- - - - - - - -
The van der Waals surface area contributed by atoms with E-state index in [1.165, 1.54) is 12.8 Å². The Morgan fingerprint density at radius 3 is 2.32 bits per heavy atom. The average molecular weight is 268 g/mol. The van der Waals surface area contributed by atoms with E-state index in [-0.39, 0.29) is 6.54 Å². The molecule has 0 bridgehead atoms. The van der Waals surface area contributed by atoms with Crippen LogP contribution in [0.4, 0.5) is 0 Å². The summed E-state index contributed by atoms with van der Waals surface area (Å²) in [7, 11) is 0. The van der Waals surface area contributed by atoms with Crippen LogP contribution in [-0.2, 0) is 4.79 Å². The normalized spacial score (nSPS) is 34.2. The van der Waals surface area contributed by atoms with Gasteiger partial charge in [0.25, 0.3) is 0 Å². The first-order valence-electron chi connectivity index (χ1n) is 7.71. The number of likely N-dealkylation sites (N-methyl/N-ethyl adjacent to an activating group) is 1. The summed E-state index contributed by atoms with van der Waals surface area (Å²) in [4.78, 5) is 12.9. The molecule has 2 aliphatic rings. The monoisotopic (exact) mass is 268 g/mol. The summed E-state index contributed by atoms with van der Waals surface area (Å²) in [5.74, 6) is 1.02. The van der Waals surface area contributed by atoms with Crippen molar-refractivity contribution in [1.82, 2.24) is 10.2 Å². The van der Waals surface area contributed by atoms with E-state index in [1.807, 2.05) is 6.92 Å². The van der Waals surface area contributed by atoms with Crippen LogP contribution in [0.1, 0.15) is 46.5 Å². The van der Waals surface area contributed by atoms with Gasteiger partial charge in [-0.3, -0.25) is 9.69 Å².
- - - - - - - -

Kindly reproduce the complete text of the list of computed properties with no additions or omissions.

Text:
The van der Waals surface area contributed by atoms with E-state index in [1.165, 1.54) is 12.8 Å². The Morgan fingerprint density at radius 3 is 2.32 bits per heavy atom. The average molecular weight is 268 g/mol. The van der Waals surface area contributed by atoms with E-state index in [-0.39, 0.29) is 6.54 Å². The molecule has 0 bridgehead atoms. The van der Waals surface area contributed by atoms with Crippen LogP contribution in [0.4, 0.5) is 0 Å². The summed E-state index contributed by atoms with van der Waals surface area (Å²) in [7, 11) is 0. The van der Waals surface area contributed by atoms with Crippen LogP contribution in [-0.2, 0) is 4.79 Å². The normalized spacial score (nSPS) is 34.2. The van der Waals surface area contributed by atoms with Gasteiger partial charge in [0.25, 0.3) is 0 Å². The first-order valence-electron chi connectivity index (χ1n) is 7.71. The number of likely N-dealkylation sites (N-methyl/N-ethyl adjacent to an activating group) is 1. The summed E-state index contributed by atoms with van der Waals surface area (Å²) in [4.78, 5) is 12.9. The molecule has 2 aliphatic rings. The monoisotopic (exact) mass is 268 g/mol. The summed E-state index contributed by atoms with van der Waals surface area (Å²) in [5.74, 6) is 1.02. The van der Waals surface area contributed by atoms with Crippen molar-refractivity contribution in [1.82, 2.24) is 10.2 Å². The van der Waals surface area contributed by atoms with E-state index in [1.807, 2.05) is 6.92 Å². The van der Waals surface area contributed by atoms with Crippen LogP contribution in [0.1, 0.15) is 46.5 Å². The van der Waals surface area contributed by atoms with Gasteiger partial charge in [-0.3, -0.25) is 9.69 Å².